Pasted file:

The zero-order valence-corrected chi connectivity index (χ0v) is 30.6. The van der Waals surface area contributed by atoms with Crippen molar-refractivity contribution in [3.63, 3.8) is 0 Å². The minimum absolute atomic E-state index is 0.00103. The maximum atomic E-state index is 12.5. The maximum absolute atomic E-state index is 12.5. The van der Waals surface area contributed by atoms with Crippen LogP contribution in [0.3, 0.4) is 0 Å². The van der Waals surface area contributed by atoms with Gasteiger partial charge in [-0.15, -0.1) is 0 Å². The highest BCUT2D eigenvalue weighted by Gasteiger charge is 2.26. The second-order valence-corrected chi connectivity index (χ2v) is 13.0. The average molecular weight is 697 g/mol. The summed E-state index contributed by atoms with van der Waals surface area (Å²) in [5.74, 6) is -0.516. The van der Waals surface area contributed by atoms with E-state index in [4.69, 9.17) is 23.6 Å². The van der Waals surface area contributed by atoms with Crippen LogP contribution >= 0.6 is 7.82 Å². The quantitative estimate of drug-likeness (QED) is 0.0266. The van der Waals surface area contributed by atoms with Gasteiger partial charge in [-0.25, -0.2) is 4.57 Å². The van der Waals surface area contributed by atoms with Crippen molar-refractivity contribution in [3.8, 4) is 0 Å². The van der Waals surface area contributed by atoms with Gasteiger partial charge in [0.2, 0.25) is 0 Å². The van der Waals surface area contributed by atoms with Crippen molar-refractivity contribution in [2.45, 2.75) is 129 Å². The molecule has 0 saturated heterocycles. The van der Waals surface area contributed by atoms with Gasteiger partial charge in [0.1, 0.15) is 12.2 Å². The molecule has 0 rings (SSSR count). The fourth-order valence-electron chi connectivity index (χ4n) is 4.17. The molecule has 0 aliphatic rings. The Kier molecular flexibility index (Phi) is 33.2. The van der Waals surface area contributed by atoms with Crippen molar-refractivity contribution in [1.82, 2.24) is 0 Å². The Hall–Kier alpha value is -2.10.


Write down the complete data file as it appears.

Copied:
The zero-order valence-corrected chi connectivity index (χ0v) is 30.6. The van der Waals surface area contributed by atoms with Crippen molar-refractivity contribution in [3.63, 3.8) is 0 Å². The minimum absolute atomic E-state index is 0.00103. The maximum atomic E-state index is 12.5. The maximum absolute atomic E-state index is 12.5. The van der Waals surface area contributed by atoms with Crippen LogP contribution in [0.3, 0.4) is 0 Å². The van der Waals surface area contributed by atoms with Gasteiger partial charge in [-0.15, -0.1) is 0 Å². The highest BCUT2D eigenvalue weighted by Gasteiger charge is 2.26. The second-order valence-corrected chi connectivity index (χ2v) is 13.0. The average molecular weight is 697 g/mol. The summed E-state index contributed by atoms with van der Waals surface area (Å²) in [5.74, 6) is -0.516. The van der Waals surface area contributed by atoms with E-state index in [4.69, 9.17) is 23.6 Å². The van der Waals surface area contributed by atoms with Crippen LogP contribution >= 0.6 is 7.82 Å². The quantitative estimate of drug-likeness (QED) is 0.0266. The van der Waals surface area contributed by atoms with Gasteiger partial charge in [-0.25, -0.2) is 4.57 Å². The van der Waals surface area contributed by atoms with Crippen molar-refractivity contribution in [3.8, 4) is 0 Å². The van der Waals surface area contributed by atoms with Gasteiger partial charge in [0.2, 0.25) is 0 Å². The van der Waals surface area contributed by atoms with Crippen molar-refractivity contribution in [2.45, 2.75) is 129 Å². The molecule has 0 saturated heterocycles. The van der Waals surface area contributed by atoms with Gasteiger partial charge in [0.1, 0.15) is 12.2 Å². The molecule has 0 rings (SSSR count). The fourth-order valence-electron chi connectivity index (χ4n) is 4.17. The molecule has 0 aliphatic rings. The Kier molecular flexibility index (Phi) is 33.2. The van der Waals surface area contributed by atoms with Crippen molar-refractivity contribution in [1.82, 2.24) is 0 Å². The Hall–Kier alpha value is -2.10.